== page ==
Light therapy, also known as heliotherapy or phototherapy, dates back to over three thousand years. In the past, light therapy has been used in treating skin-related diseases such as leucoderma and psoriasis. More recently, light therapy has been applied to treatments in the fields of psychiatry, neontology, and ophthalmology. In the 80s, Norman E.Rosenthal coined the term SAD to refer to Seasonal Affective Disorders. He also conducted experiments to study the effects of light in the National Institute of Mental Health. The Alpine light treatment is another form of light therapy that was used in the 30s.
Today, light treatments take the form of exposure to daylight or specific wavelengths of light in order to obtain a range of different health results. The most common types of light therapy are ultraviolet light therapy and infrared light therapy.
What is light therapy used to treat?
Light therapy can be used to effectively treat a wide range of conditions. For instance, light therapy uses polychromatic polarized light sources to treat conditions like jaundice, eczema, vitiligo, and even cancer.
Light therapy is also effective in wound healing and the treatment of acne. Retinal conditions have also been corrected using light therapy in diabetic retinopathy and diabetic macular edema. Other skin disorders treated effectively using light therapy include cutaneous T-cell lymphoma and lichen planus.
Mood and sleep-related disorders have also found their solution in light therapy. For seasonal affective disorder, antidepressants have been ditched for light therapy solutions. The therapy can also help manage circadian rhythm disorders and jet lag.
How does light therapy work?
Light therapy involves exposure to artificial light that treats or is therapeutic for certain health conditions, such as seasonal depression. In most cases, the patient is recommended to work or sit near a light therapy box with light intensity and temperature that mimics natural daylight.
Light therapy is mostly used to treat Seasonal Affective Disorder (SAD) which is more prevalent in Northern regions that experience less sunlight at certain times of the year, such as Canada. The symptoms for SAD fall in the range of depression and social withdrawal. There are also feelings of fatigue and hopelessness that are associated with SAD. The disorder is usually self-diagnosed. It is treatable even though it resolves with time as the seasons also change.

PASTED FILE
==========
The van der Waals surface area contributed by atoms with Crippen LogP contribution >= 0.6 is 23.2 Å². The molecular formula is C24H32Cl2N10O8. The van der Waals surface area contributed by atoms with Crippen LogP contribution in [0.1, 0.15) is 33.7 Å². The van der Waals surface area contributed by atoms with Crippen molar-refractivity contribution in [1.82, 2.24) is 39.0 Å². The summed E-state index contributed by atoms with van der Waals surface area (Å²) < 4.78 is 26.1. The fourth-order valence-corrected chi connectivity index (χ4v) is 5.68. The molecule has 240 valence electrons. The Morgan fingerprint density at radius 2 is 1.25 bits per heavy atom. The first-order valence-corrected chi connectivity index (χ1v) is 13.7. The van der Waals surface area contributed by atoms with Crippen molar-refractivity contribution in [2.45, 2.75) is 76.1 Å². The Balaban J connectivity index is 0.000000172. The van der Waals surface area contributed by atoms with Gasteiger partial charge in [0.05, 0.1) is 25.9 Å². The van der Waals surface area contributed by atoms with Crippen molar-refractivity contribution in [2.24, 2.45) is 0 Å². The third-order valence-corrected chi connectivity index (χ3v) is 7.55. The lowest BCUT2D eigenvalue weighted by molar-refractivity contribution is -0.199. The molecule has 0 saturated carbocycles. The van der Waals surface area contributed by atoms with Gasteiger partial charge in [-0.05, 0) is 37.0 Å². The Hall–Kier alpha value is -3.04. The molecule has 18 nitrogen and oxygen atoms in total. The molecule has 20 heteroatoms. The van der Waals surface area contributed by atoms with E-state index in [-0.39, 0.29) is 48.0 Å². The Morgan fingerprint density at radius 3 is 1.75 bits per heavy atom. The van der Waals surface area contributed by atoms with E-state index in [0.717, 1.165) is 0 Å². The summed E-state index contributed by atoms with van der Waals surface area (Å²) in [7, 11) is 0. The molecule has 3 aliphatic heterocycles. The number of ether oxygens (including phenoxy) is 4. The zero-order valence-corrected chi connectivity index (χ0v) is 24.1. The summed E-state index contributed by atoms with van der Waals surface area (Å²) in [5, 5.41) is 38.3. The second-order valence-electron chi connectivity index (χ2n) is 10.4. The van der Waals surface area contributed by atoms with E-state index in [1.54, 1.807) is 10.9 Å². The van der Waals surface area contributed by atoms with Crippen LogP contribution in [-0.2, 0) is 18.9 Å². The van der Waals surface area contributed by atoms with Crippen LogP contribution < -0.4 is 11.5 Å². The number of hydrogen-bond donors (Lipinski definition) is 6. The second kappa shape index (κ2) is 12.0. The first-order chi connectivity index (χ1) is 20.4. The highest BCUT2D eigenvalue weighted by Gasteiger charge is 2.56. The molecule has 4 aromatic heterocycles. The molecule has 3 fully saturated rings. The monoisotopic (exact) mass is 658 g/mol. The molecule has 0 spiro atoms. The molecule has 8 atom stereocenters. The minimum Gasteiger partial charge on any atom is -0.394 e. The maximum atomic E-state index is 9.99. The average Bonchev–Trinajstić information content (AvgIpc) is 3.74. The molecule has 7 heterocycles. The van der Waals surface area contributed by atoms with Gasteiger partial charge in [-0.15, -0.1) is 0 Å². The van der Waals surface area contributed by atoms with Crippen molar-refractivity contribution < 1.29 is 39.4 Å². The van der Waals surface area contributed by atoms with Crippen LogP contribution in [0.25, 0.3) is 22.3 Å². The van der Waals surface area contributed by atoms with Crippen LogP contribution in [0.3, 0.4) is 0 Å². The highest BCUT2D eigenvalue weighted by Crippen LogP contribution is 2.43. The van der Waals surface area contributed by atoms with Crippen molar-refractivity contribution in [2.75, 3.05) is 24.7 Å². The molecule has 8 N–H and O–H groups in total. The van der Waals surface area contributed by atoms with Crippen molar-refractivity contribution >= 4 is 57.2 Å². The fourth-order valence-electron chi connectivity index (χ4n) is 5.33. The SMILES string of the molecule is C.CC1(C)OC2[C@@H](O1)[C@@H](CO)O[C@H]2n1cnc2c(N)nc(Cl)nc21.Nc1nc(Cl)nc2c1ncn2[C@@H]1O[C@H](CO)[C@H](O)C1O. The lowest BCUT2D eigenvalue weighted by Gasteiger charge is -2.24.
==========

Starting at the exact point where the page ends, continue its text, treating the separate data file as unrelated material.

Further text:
In treating SAD, light therapy is used to trigger the brain chemicals that affect sleep and moods. It is a common choice of treatment for people seeking a treatment that is free from side effects. Light therapy also goes a long way in helping to increase the effectiveness of antidepressants and psychotherapy. In certain cases, the treatment can allow for the prescription of a lower dose of antidepressants. It can also be a useful treatment during pregnancy or breastfeeding, if looking to avoid consuming antidepressants.
Is light therapy effective?
The effectiveness of a light therapy session can be measured in terms of intensity. It is the amount of light that the user receives, measured in terms of LUX. The duration of a light therapy session is also important. A typical session will last for about 20 to 30 minutes with a 10,000 LUX therapy lamp. Sessions may last longer if using a lower intensity light therapy lamp.
Timing is also important. The most effective light therapy sessions are conducted in the morning after waking up. However, it’s always best to consult your doctor in order to know the optimal therapy times and a schedule for your treatment.
How to Choose the Best Light Therapy Lamp
There are a variety of light therapy lamps available in Canada. Therapy lamps vary in price, design, light sources, treatment purposes, and the features they offer. However, to choose the best therapy lamp, it’s critical to consider the intensity of the wavelength provided. A therapy lamp should also block out any UV radiation.
Another factor to consider is the lamp’s adjustability. For example, can you easily adjust the light’s brightness, height and angle?
The Best Light Therapy Lamps in Canada in 2021
Here is a breakdown of some of the best light therapy lamps available in Canada today:
The Beurer Infrared Red Light Therapy Heat Lamp is both a UV-blocking therapy lamp and a heat therapy lamp. With its red light, it’s effective at treating pain, colds, skin conditions, and more. The addition of heat helps improve circulation and blood flow. Its 6.5” by 15.7” lamp surface is big enough to treat a large portion of the body at a time.
To ensure correct placement, the lamp has an adjustable tilt of up to 50 degrees. The package includes safety goggles when the lamp has an active ventilation system that prevents overheating.
In addition to a built-in timer, the lamp has a digital display that shows the treatment time. It also has a ceramic glass plate that filters the red light to provide a mid-range infrared length of 500nm to 2,500nm. The short wave range is IRA 800nm to 1400nm, and the mid-wave range is IRB 1400nm to 2500nm. The lamp has an output of 300 watts and is certified for medical use.
- Can treat a wide range of conditions
- Can cover large parts of the body
- Provides both light therapy and heat therapy
- Provides a larger spectrum of red light than most lamps
- Difficult to position optimally for certain areas of the body
- The thermal tape does not last long
The Day-Light Sky Therapy Lamp is a great option for treating SAD from home. The lamp consists of an LED light, an adjustable arm, and a base plate. It can be easily adjusted to an optimal height and angle using the adjustable buttons. You can also adjust the lamp’s settings using the on/off/setting switch located on the lamp’s base plate.